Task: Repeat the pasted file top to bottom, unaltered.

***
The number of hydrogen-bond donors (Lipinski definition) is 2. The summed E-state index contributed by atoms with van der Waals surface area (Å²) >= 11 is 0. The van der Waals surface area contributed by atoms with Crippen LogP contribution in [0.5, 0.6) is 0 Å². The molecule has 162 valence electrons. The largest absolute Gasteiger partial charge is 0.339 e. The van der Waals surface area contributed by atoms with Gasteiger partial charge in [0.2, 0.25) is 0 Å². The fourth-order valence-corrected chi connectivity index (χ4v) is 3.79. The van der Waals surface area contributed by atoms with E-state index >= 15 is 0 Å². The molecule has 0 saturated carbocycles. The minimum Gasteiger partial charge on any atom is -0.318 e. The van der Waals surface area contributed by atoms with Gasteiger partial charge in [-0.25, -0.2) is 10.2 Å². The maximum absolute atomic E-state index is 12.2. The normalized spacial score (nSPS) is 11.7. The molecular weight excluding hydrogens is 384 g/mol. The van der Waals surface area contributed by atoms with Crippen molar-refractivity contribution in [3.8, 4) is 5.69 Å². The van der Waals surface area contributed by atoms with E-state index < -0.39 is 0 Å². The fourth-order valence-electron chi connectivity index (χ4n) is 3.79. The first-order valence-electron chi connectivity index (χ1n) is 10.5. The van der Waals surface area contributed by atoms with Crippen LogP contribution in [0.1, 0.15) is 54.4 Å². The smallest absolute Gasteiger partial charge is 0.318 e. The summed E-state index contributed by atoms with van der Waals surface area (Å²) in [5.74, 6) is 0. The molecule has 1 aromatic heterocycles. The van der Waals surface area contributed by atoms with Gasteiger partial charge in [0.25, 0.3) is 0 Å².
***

The number of hydrogen-bond donors (Lipinski definition) is 2. The summed E-state index contributed by atoms with van der Waals surface area (Å²) >= 11 is 0. The van der Waals surface area contributed by atoms with Crippen LogP contribution in [0.5, 0.6) is 0 Å². The molecule has 162 valence electrons. The largest absolute Gasteiger partial charge is 0.339 e. The van der Waals surface area contributed by atoms with Gasteiger partial charge in [0.2, 0.25) is 0 Å². The fourth-order valence-corrected chi connectivity index (χ4v) is 3.79. The van der Waals surface area contributed by atoms with E-state index >= 15 is 0 Å². The molecule has 0 saturated carbocycles. The minimum Gasteiger partial charge on any atom is -0.318 e. The van der Waals surface area contributed by atoms with Gasteiger partial charge in [-0.25, -0.2) is 10.2 Å². The maximum absolute atomic E-state index is 12.2. The normalized spacial score (nSPS) is 11.7. The molecular weight excluding hydrogens is 384 g/mol. The van der Waals surface area contributed by atoms with Crippen molar-refractivity contribution in [3.8, 4) is 5.69 Å². The van der Waals surface area contributed by atoms with E-state index < -0.39 is 0 Å². The fourth-order valence-electron chi connectivity index (χ4n) is 3.79. The first-order valence-electron chi connectivity index (χ1n) is 10.5. The van der Waals surface area contributed by atoms with Crippen LogP contribution in [0.1, 0.15) is 54.4 Å². The smallest absolute Gasteiger partial charge is 0.318 e. The summed E-state index contributed by atoms with van der Waals surface area (Å²) in [5.74, 6) is 0. The molecule has 1 aromatic heterocycles. The van der Waals surface area contributed by atoms with Gasteiger partial charge in [0.25, 0.3) is 0 Å².